Vicolo del Malpasso, 9, Regola

Trattoria Monti

Sure, Monti is known as the boho-cool neighbourhood of Rome but, even so, the classic spots happily coexist with the hip new openings. Easily the best in the area – and, some say, the best in Rome – is this immensely popular trattoria that specialises in marchegiano cooking (from Italy’s Le Marche region), which means superb pastas as well as game dishes such the coniglio imporchettato (truffle-stuffed rabbit with sausage).   

Via San Vito 13, Monti



Even the salads here are impressive

Rome’s young creatives are smitten with this peppy neo-bistro, run by an all-female quartet, in the quietly trendy Regola district close to Ponte Sisto. And it’s not hard to see why: the leafy outdoor garden is gorgeous, the service is bright and the menu centres on light, brunchy comfort food. Particularly the filling, gastro burgers, colourful salads and what might be the tastiest panini in town – the Il Panino has grilled octopus and stracciatella cheese. Yes please. 

Via delle Zoccolette, 22, Regola


Lucky dip with the fresh pasta of the day at this casual gem

For breakfast, lunch and weekend brunch, this cosy, hipster-hygge restaurant/bakery has few peers in Ostiense. Either come for a takeaway coffee and a cinnamon swirl or grab a table and sample the fabulous pasta fresca dei journo or brunch dishes you never knew you wanted, like grilled octopus with green-tomato salsa. There are natural wines aplenty and veggies are well cared for. 

Via Giovanni da Empoli, 37, Ostiense


Armando al Pantheon

Armando al Pantheon
Come for the fagioli con le cotiche – a hearty Roman stew with pork and beans

Opened in 1961, this small, heart-on-sleeve, 14-table trattoria close to the Pantheon shows a studied commitment to old school, diet-be-damned Roman cooking. With a hardcore following of locals, the roster of pasta dishes includes the classic cacio e pepe, and there are quintessential meat dishes such as saltimbocca alla romana (prosciutto-wrapped, wine-marinated veal).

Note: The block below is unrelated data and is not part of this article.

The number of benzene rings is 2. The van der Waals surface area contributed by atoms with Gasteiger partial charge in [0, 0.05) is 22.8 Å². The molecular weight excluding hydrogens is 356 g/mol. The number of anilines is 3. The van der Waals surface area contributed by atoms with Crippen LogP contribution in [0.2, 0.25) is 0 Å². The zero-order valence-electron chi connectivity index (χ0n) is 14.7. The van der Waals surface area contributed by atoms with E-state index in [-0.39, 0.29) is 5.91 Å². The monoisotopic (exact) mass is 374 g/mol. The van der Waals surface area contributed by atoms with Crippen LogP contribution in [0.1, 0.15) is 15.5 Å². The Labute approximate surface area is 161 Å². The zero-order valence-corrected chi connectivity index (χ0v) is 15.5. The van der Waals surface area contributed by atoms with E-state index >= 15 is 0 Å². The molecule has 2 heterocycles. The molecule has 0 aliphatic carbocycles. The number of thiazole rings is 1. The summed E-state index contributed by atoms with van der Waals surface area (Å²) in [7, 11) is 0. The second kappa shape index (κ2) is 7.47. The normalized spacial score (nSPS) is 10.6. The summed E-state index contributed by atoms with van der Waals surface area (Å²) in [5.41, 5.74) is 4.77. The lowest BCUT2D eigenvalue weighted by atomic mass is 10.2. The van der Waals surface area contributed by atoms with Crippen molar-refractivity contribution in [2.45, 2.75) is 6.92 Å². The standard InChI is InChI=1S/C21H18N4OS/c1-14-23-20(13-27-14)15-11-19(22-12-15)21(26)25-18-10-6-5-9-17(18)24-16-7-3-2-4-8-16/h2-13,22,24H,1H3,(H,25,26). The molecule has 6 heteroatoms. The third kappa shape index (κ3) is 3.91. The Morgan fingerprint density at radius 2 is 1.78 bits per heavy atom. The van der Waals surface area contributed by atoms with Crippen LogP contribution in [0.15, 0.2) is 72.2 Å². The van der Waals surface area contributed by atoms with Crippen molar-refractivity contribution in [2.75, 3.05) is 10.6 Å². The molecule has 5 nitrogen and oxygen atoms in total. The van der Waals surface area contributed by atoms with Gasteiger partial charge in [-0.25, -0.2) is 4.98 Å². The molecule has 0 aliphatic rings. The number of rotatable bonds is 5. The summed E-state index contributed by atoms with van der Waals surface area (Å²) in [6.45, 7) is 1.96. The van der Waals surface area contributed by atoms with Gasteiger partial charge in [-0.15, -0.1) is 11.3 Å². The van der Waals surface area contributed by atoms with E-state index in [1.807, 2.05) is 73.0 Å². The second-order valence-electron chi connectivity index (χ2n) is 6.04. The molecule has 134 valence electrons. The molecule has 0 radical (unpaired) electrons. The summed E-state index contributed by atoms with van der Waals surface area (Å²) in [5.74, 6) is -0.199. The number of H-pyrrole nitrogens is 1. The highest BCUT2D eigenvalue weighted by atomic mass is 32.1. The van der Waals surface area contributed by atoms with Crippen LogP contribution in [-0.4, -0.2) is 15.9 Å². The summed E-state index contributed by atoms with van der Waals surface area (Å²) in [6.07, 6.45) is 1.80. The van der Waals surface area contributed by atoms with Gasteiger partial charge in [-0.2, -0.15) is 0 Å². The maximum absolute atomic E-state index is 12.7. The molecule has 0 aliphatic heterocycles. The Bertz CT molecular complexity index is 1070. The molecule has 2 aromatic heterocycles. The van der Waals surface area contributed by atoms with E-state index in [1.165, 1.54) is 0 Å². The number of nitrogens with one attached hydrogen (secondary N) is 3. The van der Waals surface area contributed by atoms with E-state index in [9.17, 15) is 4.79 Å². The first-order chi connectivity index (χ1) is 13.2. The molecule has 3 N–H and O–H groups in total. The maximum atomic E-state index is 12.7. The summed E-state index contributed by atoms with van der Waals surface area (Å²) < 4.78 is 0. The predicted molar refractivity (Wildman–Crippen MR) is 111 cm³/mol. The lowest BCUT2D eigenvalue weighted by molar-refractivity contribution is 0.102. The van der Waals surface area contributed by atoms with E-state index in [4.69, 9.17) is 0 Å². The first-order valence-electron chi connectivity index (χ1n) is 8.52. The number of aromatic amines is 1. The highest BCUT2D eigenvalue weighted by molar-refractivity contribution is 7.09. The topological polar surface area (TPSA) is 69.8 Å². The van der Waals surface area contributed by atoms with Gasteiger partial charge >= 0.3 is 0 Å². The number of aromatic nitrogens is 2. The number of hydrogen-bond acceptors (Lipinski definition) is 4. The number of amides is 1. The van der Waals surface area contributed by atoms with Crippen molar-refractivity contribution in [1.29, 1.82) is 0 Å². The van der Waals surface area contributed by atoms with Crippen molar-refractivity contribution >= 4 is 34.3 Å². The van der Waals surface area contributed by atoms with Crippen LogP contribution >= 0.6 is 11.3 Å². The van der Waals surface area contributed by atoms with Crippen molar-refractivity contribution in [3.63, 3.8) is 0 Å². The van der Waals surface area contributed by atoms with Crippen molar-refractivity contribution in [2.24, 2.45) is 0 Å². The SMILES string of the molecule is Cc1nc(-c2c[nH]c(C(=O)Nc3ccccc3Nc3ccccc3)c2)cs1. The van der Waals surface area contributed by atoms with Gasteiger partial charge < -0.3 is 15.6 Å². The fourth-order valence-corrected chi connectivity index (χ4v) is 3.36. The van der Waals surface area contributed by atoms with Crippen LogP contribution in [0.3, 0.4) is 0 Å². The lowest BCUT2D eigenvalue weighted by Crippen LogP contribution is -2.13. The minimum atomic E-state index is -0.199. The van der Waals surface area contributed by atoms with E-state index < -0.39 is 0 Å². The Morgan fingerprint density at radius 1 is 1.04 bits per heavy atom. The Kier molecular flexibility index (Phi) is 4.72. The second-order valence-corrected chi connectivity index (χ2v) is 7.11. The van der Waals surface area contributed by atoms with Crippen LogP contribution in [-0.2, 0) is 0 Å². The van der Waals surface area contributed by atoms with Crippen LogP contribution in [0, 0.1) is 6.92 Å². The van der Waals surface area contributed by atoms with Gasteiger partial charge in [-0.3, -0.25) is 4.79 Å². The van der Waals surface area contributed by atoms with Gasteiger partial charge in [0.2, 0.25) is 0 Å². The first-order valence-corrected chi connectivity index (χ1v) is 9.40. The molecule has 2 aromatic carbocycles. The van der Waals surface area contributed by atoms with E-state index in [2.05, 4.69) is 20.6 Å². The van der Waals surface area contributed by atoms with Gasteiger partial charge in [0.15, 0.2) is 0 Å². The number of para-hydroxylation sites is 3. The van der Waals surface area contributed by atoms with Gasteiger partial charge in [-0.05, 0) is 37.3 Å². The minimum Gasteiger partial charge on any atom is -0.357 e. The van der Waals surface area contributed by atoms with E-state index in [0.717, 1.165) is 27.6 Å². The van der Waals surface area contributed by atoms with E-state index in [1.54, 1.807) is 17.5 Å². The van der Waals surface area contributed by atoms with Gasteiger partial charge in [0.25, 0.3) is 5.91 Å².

Salita dei Crescenzi 31, Pantheon

Antico Arco

Antico Arco
Fresh takes on Roman classics abound at this Trastevere fave

The fact this very well-regarded Trastevere restaurant on Janiculum Hill is outside the city centre and yet still so popular is testament to chef Fundim Gjepali’s loyal constituency of locals. It’s not undeserved – with one of the best wine lists in Rome (1,200 bottles and counting), and a truly creative take on Roman cooking. From the fresh and zesty snapper-apple ceviche to the Piedmontese beef tartare with smoked foie gras, it’s all incredibly good.  

Piazzale Aurelio 7, Trastevere

180g Pizzeria Romana

180g Pizzeria Romana
Pizza worth travelling for

Is pizza ever worth a schlep? Of course it – but when it’s this good, and you're in Rome, the question is especially silly. This is regarded as some of the best thin-crust pie in town, so what’s a few euros in a cab? Besides, this spot isn’t actually that out of the way. It’s based in Centocelle, the slowly rising neighbourhood that’s been endlessly hyped as the new, go-to foodie hotspot in Rome. Do pizza for lunch and hang around for snifters – nearby natural-wine specialist Menabó is brilliant.   

Via Tor de' Schiavi, 53, Centocelle


Everyone from Joe Biden to Anna Wintour to Italophile George Clooney has dined at this swanky but surefooted seafood specialist close to Piazza Navona. But, hey, don’t let that put you off: mere mortals are welcome too, and an alfresco table on the cobblestone piazza feels like one of life’s great joys, Roman style. Not least because the fresh fish is phenomenal, the wine is grand, and, frankly, given its starry following, prices could be a lot more cynical. Call ahead. 

Piazza de' Ricci, 144, Regola